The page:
Utilize Hypotheticals: There’s no downside to sharing a moment on the back porch with your daughter’s aspiring paramour and pointing out (1) the soil’s soft and (2) boy, you could hide a body out there forever. While you’re not posing a direct threat, he’ll get the picture. If he’s too dim to figure out what you’re saying, don’t worry. Your highly intelligent daughter will dump the blockhead before the relationship get serious. Another good tactic is to compliment the guy’s knowledge and field of expertise while getting your message across. Consider this scenario. You’re sitting in a pizza shop with your daughter’s law-student boyfriend. Ask him, in a joking manner, what would happen if, as a warning, you fired a bullet between the feet of another individual. Be sure to laugh and smile, letting him know you’re having good-natured Friday night fun. Not only will you get top-notch legal advice, but you’ll also paint a picture he won’t forget.
Of course, there are times you have to be direct. I’ve been known to gesture expressively with a steak knife at a boyfriend to emphasize a point during dinner. While my hand gestures were casual and clearly part of whatever conversational point I was making, I’m confident an impression was made. Another time, I told my son-in-law that if anything happened to my daughter on a trip, (1) I’d hunt him down and (2) they’d never find the body. As a bonus, a son, uncle, or grandparent can often help reinforce this message. Within minutes of meeting my son-in-law, my mother famously pulled him in close and stated, “If you hurt her, I’ll kill you.” I’m pretty sure she was smiling.
I’m confident there are fathers in the younger generation who consider my musings the rantings of an obsolete curmudgeon who doesn’t understand the modern dating world. Times have changed, they’ll argue, humankind’s more enlightened and us men should evolve beyond the ancient stereotypes. They’re wrong. The well-dressed kid may present as a nice young man, call you “sir,” and politely chuckle when you crack a corny joke. Your wife may mention he’s a straight-A student, part of the marching band, and volunteers every Saturday at the Food Bank. Don’t be fooled. Under the surface, he’s still a pig. And he’s standing at the front door. Waiting for YOUR daughter. Make sure he knows there are boundaries.
I would be remiss if I didn’t mention the downside to my recommended approach. There’s no question you’ll drive your wife and your daughter crazy. Your wife because she, back in the day, knew how to handle herself just fine. Your daughter because she’d appreciate a little trust, thank you very much. Both will point out how you don’t monitor your son’s dating with the same fervor. While they are correct, I can’t offer a rational explanation as to why. There’s another factor, too. Despite all your posturing, threats, and tough talk, you have limited influence on the outcome. In the end, your daughter is going to fall in love using her own good sense and personal preferences. You’ll support her because you love her and believe in her judgment. Perhaps there are fathers out there who have embraced this reality and don’t stress about their female progeny interacting with the opposite sex. Seeing how events transpired in my family, I know I could have kept my mouth shut, put the steak knife down, and had faith in how my daughter was raised.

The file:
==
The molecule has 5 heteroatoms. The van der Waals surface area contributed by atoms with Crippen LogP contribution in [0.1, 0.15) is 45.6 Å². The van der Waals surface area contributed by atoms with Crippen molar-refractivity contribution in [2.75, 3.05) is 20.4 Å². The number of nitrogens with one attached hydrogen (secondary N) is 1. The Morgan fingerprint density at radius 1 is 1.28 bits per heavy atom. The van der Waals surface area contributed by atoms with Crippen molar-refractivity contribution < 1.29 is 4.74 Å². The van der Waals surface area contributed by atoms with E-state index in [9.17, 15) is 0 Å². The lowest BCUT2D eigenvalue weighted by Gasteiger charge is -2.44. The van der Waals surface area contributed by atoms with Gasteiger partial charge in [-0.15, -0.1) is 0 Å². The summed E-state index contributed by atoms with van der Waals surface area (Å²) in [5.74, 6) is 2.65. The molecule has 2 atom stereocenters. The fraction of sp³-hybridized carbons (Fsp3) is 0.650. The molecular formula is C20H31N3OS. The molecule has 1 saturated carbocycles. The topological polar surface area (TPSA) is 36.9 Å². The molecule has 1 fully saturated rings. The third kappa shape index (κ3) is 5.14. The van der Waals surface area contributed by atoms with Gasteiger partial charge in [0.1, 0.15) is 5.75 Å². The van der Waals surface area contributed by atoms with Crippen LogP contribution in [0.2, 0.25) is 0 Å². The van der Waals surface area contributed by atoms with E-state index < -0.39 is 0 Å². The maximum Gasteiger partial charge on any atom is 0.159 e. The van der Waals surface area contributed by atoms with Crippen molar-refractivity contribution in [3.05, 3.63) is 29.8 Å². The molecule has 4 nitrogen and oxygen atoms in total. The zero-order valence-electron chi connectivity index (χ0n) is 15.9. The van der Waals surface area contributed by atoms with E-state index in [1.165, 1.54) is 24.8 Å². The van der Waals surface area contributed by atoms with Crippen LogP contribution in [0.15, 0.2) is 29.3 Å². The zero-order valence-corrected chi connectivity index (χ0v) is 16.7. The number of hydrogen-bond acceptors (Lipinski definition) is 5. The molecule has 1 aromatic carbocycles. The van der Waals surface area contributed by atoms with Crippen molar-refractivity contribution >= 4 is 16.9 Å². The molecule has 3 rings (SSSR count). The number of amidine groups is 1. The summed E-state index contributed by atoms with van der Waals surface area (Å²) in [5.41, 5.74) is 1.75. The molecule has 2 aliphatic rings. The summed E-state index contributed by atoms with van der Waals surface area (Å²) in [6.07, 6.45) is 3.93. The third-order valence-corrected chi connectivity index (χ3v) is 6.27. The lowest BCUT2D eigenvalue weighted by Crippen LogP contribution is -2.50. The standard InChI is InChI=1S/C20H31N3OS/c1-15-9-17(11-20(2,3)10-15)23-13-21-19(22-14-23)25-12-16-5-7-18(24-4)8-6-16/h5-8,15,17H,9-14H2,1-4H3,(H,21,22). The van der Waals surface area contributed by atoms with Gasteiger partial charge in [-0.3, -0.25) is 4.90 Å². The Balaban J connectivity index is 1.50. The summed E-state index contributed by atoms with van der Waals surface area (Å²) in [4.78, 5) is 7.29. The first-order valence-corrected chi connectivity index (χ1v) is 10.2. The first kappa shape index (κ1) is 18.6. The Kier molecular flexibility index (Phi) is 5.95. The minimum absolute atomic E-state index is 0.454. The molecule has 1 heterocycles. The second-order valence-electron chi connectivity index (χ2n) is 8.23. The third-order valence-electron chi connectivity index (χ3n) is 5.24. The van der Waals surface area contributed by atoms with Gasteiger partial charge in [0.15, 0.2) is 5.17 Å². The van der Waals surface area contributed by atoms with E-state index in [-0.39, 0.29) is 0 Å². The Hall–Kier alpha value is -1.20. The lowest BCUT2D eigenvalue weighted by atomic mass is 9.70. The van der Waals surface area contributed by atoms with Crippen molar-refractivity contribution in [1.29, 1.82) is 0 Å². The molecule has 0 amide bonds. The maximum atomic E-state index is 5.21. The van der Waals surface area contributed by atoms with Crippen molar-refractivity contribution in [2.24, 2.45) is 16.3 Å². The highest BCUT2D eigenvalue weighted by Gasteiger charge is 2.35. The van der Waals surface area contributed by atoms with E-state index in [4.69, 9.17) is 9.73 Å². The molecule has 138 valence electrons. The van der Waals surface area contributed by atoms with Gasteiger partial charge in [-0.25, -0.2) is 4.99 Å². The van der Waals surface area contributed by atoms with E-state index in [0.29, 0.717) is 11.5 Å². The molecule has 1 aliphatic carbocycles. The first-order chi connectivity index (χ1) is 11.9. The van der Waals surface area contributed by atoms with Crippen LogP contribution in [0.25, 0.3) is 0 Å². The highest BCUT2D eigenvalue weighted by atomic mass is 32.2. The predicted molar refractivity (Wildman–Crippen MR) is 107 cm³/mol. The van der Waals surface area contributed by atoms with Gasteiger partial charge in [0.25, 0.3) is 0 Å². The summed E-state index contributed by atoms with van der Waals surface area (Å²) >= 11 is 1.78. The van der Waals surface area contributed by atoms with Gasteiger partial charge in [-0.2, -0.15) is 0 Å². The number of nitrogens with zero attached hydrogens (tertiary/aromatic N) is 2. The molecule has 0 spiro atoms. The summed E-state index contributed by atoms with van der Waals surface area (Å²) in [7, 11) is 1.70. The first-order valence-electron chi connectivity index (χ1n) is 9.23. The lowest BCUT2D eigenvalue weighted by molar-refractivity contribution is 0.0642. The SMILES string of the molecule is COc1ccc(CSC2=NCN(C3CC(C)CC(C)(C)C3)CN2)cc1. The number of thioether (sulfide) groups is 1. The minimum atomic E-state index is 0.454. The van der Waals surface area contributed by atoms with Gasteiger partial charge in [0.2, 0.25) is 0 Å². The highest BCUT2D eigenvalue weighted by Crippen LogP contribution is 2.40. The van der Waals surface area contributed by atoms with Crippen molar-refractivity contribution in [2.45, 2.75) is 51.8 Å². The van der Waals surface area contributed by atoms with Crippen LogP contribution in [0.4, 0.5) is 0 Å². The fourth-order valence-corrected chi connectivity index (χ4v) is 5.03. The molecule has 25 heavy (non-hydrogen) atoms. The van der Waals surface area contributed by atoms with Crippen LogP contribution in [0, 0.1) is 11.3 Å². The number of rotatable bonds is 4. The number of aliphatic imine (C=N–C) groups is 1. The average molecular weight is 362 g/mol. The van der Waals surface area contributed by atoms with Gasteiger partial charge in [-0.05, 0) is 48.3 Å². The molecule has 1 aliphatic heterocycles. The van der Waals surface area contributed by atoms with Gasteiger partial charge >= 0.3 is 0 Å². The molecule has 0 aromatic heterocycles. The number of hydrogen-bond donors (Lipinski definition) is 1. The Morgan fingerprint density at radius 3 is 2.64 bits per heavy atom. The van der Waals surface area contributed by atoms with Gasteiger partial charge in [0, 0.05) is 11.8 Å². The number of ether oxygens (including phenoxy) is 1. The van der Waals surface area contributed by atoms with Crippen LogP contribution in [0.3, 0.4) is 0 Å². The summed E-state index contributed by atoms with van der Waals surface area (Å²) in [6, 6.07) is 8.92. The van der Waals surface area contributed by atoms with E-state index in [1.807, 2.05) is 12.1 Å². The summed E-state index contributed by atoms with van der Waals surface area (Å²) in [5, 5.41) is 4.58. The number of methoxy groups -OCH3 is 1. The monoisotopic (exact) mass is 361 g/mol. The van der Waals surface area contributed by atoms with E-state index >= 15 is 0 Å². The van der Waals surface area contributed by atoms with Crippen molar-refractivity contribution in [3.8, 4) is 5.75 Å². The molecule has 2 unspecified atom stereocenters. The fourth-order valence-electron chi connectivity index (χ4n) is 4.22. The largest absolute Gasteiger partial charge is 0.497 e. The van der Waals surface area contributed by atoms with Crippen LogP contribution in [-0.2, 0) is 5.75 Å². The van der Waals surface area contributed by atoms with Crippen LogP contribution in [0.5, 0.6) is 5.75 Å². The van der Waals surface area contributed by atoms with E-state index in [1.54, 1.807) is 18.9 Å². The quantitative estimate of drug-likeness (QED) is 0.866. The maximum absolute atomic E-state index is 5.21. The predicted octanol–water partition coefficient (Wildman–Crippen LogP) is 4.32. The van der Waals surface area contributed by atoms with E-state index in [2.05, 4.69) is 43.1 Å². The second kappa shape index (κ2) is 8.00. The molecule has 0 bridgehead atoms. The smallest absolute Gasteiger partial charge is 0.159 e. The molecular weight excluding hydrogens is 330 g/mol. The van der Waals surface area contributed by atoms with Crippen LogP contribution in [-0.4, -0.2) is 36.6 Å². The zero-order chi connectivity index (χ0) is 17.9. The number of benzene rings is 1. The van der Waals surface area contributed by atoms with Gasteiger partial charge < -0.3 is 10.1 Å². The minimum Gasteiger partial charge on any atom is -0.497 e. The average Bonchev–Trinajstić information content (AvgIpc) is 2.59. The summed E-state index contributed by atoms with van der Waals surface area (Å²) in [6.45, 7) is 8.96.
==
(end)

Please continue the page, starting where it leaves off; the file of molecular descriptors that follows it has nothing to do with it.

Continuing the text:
Then again, you can’t be too careful. Maybe the best approach is to be civil but keep a shovel on hand, just in case. You never know when you’ll encounter a pig who isn’t properly trained.
Steven Rogers’ novel Into the Room is available in paperback and on Kindle. If you’d like to order a copy, please visit Amazon or his website: https://steven-rogers.com/
March News from Steve
The audiobook for “Into the Room” is underway! We’ve completed the first three chapters. I’ll continue to keep everyone posted as we move forward.
For $16 I will mail you a signed copy of the “Into the Room,” along with a personalized message, anywhere in the continental United States. If you’re purchasing the book as a gift, the inscription can be customized to address the recipient. For additional information, email me at firstname.lastname@example.org. Please allow five to six days for delivery.
If you enjoy my columns and don’t want to miss one, please subscribe by filling out the “Follow Steve” block on my website: https://steven-rogers.com/.
Folks have asked how they can help promote “Into the Room.” If you’d like to assist, I’d love more reviews on Amazon and, of course, please “talk up” the book to others. Also, I enjoy discussing “Into the Room” with book clubs, reading groups, and individuals. If you or a group/individual you know is interested, please email me at email@example.com.